Table of Contents
OVERVIEW OF MISSISSIPPI LAWS
This handbook was compiled by Luther T. Munford,
John P. Sneed, and R. Hayes Johnson, Jr., of the law firm Phelps
Dunbar, L.L.P., in Jackson, Mississippi, under a grant provided by
the Mississippi Freedom of Information Coalition.
Portions of this handbrook were adapted from the "Digest
of The Mississippi Open Meetings Law and The Mississippi Public Records
Act," March 1, 1996, Copyright, 1996, The Mississippi Press
Association. Other portions are Copyright, 1999, Phelps Dunbar, L.L.P.
Journalists and other members of the public often
talk about their"right to know" about government business
without fully understanding what that phrase really means. In reality,
the only "rights" regarding public access to government
records and meetings (other than trials) are defined by state and
federal statutes and case law interpreting those statutes. In other
words, the Mississippi Legislature and Congress decide whether government's
doors and file drawers will be open to public scrutiny.
Fortunately, due in large part to media exposès
and public mistrust of government in the past 30 years, state and
federal statutes were passed to give the public access to government
records and meetings. Generally, these statutes have been interpreted
by courts as giving the public the right to find out "what government
is up to." The statutes, though rife with exceptions and loopholes,
are powerful tools for journalists and others who know how to use
them. Conversely, the statutes can be abused by bureaucrats who do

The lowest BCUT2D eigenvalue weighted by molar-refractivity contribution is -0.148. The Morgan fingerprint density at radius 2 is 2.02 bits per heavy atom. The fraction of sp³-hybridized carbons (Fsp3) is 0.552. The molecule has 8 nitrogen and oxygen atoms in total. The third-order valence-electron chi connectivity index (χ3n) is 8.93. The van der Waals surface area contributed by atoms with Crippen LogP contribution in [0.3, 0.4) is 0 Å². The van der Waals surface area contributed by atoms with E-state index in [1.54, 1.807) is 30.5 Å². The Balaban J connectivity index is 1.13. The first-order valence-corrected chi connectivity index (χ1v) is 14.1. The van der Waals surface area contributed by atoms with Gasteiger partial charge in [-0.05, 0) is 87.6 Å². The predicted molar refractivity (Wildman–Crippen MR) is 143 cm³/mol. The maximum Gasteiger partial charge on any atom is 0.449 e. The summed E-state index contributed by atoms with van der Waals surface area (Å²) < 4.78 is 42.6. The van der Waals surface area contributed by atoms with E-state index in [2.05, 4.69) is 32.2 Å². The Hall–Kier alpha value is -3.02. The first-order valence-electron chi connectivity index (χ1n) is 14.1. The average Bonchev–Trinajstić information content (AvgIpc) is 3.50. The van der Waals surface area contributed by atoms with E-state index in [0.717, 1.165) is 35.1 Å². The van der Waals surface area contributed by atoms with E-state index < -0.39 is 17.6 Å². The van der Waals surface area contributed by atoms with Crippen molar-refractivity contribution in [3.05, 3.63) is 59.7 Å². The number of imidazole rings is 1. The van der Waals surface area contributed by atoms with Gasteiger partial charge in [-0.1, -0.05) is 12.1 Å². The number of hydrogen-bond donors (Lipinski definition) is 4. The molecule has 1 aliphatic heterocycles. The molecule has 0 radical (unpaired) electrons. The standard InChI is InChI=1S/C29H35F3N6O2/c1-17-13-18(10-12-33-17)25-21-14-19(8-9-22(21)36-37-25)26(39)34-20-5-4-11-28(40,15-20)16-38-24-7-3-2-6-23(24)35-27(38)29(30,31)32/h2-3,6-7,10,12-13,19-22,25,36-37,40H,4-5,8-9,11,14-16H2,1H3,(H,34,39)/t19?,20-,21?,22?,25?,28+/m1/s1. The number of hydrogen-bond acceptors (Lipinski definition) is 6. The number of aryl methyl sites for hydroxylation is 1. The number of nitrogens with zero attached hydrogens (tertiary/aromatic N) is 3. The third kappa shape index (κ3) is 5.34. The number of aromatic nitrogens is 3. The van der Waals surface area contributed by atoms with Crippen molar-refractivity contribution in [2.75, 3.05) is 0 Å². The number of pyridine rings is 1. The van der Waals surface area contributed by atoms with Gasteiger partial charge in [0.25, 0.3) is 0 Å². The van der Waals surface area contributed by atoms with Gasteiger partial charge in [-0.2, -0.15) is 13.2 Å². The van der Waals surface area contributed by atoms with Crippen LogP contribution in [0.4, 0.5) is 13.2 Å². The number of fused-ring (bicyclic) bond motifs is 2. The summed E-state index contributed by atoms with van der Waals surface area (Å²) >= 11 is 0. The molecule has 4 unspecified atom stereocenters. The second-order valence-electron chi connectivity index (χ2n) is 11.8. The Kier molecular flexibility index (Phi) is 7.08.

not want public scrutiny.
Mississippi's statutes are not among the nation's
best in terms of opening government to public scrutiny. However,
this state's laws are broad enough to give informed journalists a
good chance of obtaining access to most newsworthy meetings or records.
This handbook was devised as a tool to help Mississippi
journalists and others to understand this state's public records
and open meetings laws, and to be prepared when government officials
fail or refuse to abide by those laws. All Mississippi journalists
owe it to their readers, viewers and listeners to read the entire
handbook, and then keep a copy handy for those times when FOI questions
arise on the beat.
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BRIEF OVERVIEW OF MISSISSIPPI'S
FREEDOM OF INFORMATION STATUTES
Mississippi Public Records Act. Mississippi as early
as 1941 recognized a right to inspect and copy public records such
as land title records. It was not until 1983, however, that Mississippi
adopted a generally applicable public records statute, now codified
as Miss. Code Ann. § 25-61-1 et seq. There is no official legislative
history, other than the record of votes and proposed amendments in
the legislative journals. In the first decision by the Mississippi
Supreme Court construing the Act, the Court relied in part on the
title of the bill in the session laws. Quoting from the title, the
Court held that the Act covered "records of all public bodies
of government," even driver's license name lists formerly sold
at a profit by the state. The Mississippi statute is not modeled
on the records act of any other state, nor does it track the federal
Freedom of Information Act.
Since passage of the 1983 Act, the legislature has
steadily eroded its coverage by the adoption of exemptions. These
include exemptions for medical examiner reports, § 41-61-63,